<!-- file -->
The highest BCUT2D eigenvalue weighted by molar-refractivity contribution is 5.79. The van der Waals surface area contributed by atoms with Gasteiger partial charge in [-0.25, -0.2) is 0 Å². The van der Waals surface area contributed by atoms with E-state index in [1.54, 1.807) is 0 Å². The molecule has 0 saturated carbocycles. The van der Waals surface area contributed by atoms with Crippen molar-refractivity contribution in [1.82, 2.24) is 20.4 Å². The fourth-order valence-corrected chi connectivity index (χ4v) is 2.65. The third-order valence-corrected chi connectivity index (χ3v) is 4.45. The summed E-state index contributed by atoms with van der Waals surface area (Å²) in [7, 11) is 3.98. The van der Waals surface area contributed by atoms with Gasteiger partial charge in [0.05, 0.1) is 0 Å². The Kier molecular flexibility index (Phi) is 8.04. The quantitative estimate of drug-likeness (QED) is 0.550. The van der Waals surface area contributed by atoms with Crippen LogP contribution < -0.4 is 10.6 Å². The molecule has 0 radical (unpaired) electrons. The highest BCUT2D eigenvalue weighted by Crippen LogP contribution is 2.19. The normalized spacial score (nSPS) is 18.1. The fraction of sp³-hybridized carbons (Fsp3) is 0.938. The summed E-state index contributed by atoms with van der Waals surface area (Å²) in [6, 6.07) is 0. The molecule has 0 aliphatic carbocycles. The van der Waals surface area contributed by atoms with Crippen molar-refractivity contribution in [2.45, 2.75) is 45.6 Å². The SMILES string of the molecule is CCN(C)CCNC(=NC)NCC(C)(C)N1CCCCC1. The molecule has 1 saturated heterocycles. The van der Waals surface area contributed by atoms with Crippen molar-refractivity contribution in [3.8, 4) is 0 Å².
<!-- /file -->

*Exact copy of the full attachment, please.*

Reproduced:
The highest BCUT2D eigenvalue weighted by molar-refractivity contribution is 5.79. The van der Waals surface area contributed by atoms with Gasteiger partial charge in [-0.25, -0.2) is 0 Å². The van der Waals surface area contributed by atoms with E-state index in [1.54, 1.807) is 0 Å². The molecule has 0 saturated carbocycles. The van der Waals surface area contributed by atoms with Crippen molar-refractivity contribution in [1.82, 2.24) is 20.4 Å². The fourth-order valence-corrected chi connectivity index (χ4v) is 2.65. The third-order valence-corrected chi connectivity index (χ3v) is 4.45. The summed E-state index contributed by atoms with van der Waals surface area (Å²) in [7, 11) is 3.98. The van der Waals surface area contributed by atoms with Gasteiger partial charge in [0.05, 0.1) is 0 Å². The Kier molecular flexibility index (Phi) is 8.04. The quantitative estimate of drug-likeness (QED) is 0.550. The van der Waals surface area contributed by atoms with Crippen LogP contribution < -0.4 is 10.6 Å². The molecule has 0 radical (unpaired) electrons. The highest BCUT2D eigenvalue weighted by Crippen LogP contribution is 2.19. The normalized spacial score (nSPS) is 18.1. The fraction of sp³-hybridized carbons (Fsp3) is 0.938. The summed E-state index contributed by atoms with van der Waals surface area (Å²) in [6, 6.07) is 0. The molecule has 0 aliphatic carbocycles. The van der Waals surface area contributed by atoms with Crippen molar-refractivity contribution in [2.45, 2.75) is 45.6 Å². The SMILES string of the molecule is CCN(C)CCNC(=NC)NCC(C)(C)N1CCCCC1. The molecule has 1 saturated heterocycles. The van der Waals surface area contributed by atoms with Crippen molar-refractivity contribution in [3.8, 4) is 0 Å².